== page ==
By Isabella Livoti
24 September 2018
George Orwell was a revolutionary author of the 20th century, using his literary works as a commentary on the modernization of society. One of the most famous of which being 1984. The dystopian novel portrays a communist-like society which revolves around emotionless duty and task brought on by the worshipping of technology and government.
Orwell uses the description of this social stratum to explain the after-effects of technological growth and progression on humanity as a whole. As well as the effects on the individual.
Yet, Orwell’s exaggerated prediction of the future is not entirely the fault of industrialization. But, rather the fundamentally flawed structure of human mentality.
The entire society within the novel revolves around the rapid decline of morality found in the individual human mind when controlled and manipulated. This manipulation is directly found in the search for perfection, for the ideal person. Yet, through this, significant elements of the human thought process are warped and distorted. The purpose eventually defeats the goal.
Freudian psychology poses a noteworthy presence throughout the novel, appearing in various forms and occurrences. Particularly the idea of the Id, Ego, and Superego. Or, the instinct, reality, and morality. These are shown in specific detail through the protagonist, Winston, and his many trials and tribulations. Especially those considering sexual misconducts. Winston has been desensitized through the evolution of humanity. He becomes depraved and animalistic in a sense when denied basic primal desire. Which, in turn, transforms this desire into a necessity, making him crave sex to the point of madness and a decline of human reason and morality.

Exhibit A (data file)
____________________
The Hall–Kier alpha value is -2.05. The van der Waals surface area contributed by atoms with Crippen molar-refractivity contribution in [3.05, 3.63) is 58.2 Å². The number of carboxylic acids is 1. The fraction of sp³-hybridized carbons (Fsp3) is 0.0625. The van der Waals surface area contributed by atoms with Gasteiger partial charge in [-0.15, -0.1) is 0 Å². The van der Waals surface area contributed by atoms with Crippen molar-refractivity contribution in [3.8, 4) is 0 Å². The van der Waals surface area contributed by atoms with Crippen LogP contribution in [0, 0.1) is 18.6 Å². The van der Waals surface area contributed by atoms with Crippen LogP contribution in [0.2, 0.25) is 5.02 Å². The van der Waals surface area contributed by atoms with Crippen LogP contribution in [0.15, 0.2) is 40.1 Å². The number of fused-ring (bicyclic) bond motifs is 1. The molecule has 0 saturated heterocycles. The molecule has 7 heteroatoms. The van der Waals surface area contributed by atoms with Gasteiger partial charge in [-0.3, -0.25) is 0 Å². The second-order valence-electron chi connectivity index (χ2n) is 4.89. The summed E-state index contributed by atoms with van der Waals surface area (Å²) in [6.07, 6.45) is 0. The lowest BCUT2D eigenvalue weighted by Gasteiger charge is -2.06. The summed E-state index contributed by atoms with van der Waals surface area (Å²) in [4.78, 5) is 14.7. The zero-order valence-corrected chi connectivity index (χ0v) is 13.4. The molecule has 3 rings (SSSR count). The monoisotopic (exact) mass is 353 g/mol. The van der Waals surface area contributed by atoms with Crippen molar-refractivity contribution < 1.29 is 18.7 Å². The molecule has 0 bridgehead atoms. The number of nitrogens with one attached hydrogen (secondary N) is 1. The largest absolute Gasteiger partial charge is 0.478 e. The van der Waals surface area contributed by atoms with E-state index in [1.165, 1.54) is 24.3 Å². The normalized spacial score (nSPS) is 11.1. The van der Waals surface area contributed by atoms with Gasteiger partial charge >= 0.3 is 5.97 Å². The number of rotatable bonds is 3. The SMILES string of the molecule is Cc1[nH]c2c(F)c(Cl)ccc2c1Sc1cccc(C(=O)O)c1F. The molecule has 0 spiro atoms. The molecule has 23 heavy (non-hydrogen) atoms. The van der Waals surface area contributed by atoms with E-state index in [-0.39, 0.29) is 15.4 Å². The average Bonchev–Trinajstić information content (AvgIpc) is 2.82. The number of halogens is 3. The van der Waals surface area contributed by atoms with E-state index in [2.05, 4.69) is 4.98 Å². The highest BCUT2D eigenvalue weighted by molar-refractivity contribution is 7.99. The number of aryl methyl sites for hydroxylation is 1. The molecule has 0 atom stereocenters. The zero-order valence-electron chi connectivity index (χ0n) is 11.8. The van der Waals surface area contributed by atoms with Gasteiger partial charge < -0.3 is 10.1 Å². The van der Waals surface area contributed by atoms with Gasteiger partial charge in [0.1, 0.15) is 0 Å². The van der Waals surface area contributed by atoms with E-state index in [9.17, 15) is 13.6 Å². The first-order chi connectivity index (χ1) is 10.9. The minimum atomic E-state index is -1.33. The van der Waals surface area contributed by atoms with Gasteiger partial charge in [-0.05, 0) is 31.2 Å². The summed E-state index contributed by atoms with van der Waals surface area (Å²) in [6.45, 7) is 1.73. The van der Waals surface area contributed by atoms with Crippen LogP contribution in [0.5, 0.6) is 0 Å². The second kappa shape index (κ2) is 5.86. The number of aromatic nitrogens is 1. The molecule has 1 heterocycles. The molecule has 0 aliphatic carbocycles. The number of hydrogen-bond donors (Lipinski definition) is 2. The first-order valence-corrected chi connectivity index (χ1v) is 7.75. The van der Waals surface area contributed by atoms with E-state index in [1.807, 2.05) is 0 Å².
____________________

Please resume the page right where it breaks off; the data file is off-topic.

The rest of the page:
The government known as “Big Brother” restricts the futuristic community within the novel in an attempt to achieve a supreme and quintessential collection of individuals. Orwell uses this fictitious administration to reflect the current and predicted state of the world as we know it and its desire for sustained amelioration. We strive for greatness, the intention of achieved idealism, wherein we do not acknowledge the complexity of human thought, and in turn asphyxiate it. Throughout the novel, “Big Brother” is a constant presence, existing in the upper level of social hierarchy which regulates the citizens thoughts and actions with the goal of total conformity. To the extreme that approaches absurdity.
Rather than catering to the mind of the individual, it is ensured that humanity will attempt to abolish this free thought and will. But rather stamp it out an effort of control.
We are born with the desire of constant improvement, yet we never analyze our actions to discover if we are indeed improving, instead of declining. Even within today’s society, this censorship is perpetually present, dictating what we say and when. This contradicts the very foundation of our world, in which we share our varying opinions and perspectives without the social constraints of constant uniformity. It is made to appear as if we are “blossoming” as a people, when instead of respect and appreciation for the differing views we share, we are overwhelmed by the anger and prejudice held for anything that doesn’t correspond with the “politically correct” standpoints dictated by a portion of the world citizens.
Orwell believes mankind is destined for destruction through its own devices, brought on by the seeking of a perfect world through societal reform and constriction. Disguised as progression and improvement. As a whole, we are flawed in our constant strive for exemplary order and structure.